The 26-year-old swingman spent last season playing major minutes for the Eastern Conference's top-seeded Chicago Bulls.
After the departures of Jeremy Lin and Landry Fields, the Knicks were in need of one last bona fide guard to start training camp—especially while last season's breakthrough rookie Iman Shumpert recovers from a torn ACL.
Brewer started 43 games for Chicago in 2011, and he will likely begin the season with the starting gig for the Knicks, as J.R. Smith would then slide back into his more natural sixth-man role.
Without Brewer, the Knicks were likely to include Smith in their starting five to open the season. Last season, that move proved especially poisonous during the playoff series versus the Miami Heat, when coach Mike Woodson was forced to do so following the injuries to Lin, Shumpert and Baron Davis.
The signing of Brewer makes Smith all the more valuable, as Woodson will now be able to spell Smith before his ice-cold shooting streaks obliterate any chance of victory.
Adding Brewer to the first team likely leaves the second team to shape out like this:
PG: Jason Kidd
SG: J.R. Smith
SF: Steve Novak
PF: Kurt Thomas
C: Marcus Camby
The Knicks may have the deepest squad in the NBA—even after the loss of Jeremy Lin—and will only get deeper once Shumpert returns in January (if his recovery stays on track).
Brewer will likely play a role similar to the one Landry Fields played during his two years in the Big Apple: A guard who can play large amounts of minutes while offering limited offense but giving 100 percent defensive effort.
The only difference is that Brewer is better.
It's no knock on Fields; he was a great asset to Mike D'Antoni's Knicks. There was a time when he provided great three-point shooting while finishing fast breaks better than any rookie in the NBA.
The pieces just didn't fit together anymore.
The Knicks have shifted into a defensive-minded, veteran team. Brewer is simply a better defender than Fields, and he's proven it over a six-year career.
Both are extremely limited on the offensive end. Brewer shot an ugly 28 percent from three-point range last season, while Fields shot a hideous 26 percent. Fields averaged nearly two points per game more than Brewer did. Fields had the edge in rebounding over Brewer too; Fields' biggest asset to his game may be his size and rebounding out of the 2 spot.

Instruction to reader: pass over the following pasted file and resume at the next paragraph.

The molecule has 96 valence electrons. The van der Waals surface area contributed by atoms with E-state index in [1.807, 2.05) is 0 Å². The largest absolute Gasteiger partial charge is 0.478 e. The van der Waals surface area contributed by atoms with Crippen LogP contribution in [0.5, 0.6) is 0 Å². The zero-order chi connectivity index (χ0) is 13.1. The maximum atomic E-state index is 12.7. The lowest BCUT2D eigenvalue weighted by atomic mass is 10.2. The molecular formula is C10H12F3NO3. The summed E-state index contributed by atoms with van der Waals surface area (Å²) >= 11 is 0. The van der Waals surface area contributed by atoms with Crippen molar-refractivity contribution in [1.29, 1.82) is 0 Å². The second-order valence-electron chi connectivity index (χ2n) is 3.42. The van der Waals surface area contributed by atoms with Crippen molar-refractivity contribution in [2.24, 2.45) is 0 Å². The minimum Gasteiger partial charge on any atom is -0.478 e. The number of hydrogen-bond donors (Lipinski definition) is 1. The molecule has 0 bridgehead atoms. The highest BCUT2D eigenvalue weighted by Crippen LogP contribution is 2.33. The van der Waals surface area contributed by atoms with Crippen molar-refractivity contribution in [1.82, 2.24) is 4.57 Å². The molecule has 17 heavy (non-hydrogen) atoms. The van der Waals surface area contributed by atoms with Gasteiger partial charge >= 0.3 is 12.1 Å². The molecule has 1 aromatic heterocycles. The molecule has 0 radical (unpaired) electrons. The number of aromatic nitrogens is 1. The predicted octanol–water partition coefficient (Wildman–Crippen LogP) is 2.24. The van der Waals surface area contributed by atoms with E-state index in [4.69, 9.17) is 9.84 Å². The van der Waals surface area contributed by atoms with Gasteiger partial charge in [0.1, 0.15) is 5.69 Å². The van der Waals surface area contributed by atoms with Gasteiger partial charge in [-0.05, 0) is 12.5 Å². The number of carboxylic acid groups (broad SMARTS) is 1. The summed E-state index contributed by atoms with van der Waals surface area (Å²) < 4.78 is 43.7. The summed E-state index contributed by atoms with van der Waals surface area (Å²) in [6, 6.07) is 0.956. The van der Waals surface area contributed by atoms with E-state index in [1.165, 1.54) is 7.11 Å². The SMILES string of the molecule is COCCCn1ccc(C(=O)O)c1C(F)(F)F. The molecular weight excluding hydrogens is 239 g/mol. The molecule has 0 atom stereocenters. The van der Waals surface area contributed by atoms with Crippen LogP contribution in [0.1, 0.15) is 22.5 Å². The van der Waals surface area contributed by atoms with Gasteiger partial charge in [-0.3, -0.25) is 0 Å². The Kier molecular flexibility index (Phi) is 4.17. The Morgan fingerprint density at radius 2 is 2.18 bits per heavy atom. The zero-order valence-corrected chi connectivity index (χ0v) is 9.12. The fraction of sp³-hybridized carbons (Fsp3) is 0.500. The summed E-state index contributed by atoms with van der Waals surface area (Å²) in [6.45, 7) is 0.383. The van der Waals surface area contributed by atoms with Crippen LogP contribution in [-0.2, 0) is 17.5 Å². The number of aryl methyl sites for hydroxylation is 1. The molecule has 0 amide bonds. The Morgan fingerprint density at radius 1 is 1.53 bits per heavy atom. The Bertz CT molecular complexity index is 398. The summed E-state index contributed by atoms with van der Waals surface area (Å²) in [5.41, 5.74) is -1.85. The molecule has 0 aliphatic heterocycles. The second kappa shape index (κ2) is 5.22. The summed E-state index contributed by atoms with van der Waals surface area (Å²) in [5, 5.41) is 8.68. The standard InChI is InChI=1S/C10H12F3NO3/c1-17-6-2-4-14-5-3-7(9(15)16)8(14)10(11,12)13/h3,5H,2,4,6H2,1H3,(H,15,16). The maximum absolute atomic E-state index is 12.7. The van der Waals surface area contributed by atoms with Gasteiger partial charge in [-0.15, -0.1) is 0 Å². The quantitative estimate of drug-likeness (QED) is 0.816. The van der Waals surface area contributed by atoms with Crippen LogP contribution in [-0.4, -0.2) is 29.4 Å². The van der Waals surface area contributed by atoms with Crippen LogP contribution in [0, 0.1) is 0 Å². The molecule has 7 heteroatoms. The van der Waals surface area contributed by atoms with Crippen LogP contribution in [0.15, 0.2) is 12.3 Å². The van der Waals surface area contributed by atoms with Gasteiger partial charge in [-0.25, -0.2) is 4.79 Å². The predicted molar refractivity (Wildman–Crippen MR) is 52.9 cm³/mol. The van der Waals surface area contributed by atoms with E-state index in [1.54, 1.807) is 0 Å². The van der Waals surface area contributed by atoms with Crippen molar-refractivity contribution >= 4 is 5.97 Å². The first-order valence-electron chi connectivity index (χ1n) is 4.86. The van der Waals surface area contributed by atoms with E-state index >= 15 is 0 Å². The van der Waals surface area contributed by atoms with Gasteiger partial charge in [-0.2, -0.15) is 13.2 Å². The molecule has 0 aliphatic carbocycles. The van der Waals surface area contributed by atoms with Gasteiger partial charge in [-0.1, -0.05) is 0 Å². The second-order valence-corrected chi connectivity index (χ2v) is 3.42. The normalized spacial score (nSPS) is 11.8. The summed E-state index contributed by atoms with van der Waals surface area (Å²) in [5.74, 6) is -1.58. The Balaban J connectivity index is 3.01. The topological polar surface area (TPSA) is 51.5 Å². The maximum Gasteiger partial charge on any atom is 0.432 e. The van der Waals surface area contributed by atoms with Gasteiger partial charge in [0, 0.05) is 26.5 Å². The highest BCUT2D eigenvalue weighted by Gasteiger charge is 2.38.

What Brewer lacks on offense, however, he makes up for on the defensive end. He could provide stops that Fields simply wouldn't be able to make.
When the game slowed down, Fields often seemed lost with his head in the clouds. Since the Knicks have now morphed into a slowed, iso-ball team, it was no longer a match for either party.
And for the veteran's minimum salary, as opposed to Fields' shiny new $19 million contract, Brewer is practically stolen.
The strategy that the Heat have made famous—surrounding stars with three-point shooters—is a route the Knicks could have gone but chose not to. If they had decided to follow the Heat game plan, they would've simply inserted Smith into the starting lineup and called it an offseason.
The acquisition of Brewer screams out to the rest of the league that the Knicks are no longer D'Antoni's team, which would have been among the leaders in points scored but points against as well.
Defense is the new focus, as made evident with the additions of Camby and Thomas, along with defending Defensive Player of the Year Tyson Chandler.
Amar'e Stoudemire may have misspoke when he said, "The Knicks are back," way back in 2010. After an offseason of overhauling the core mentality of New York's team, the Knicks now resemble the tough, veteran, no-layups Knicks who enjoyed success when Ewing and Oakley were patrolling the Garden's blue paint.
It'll only be a matter of time before word gets around the league that New York finally has its toughness once again.
Those Knicks are back. And not a moment too soon.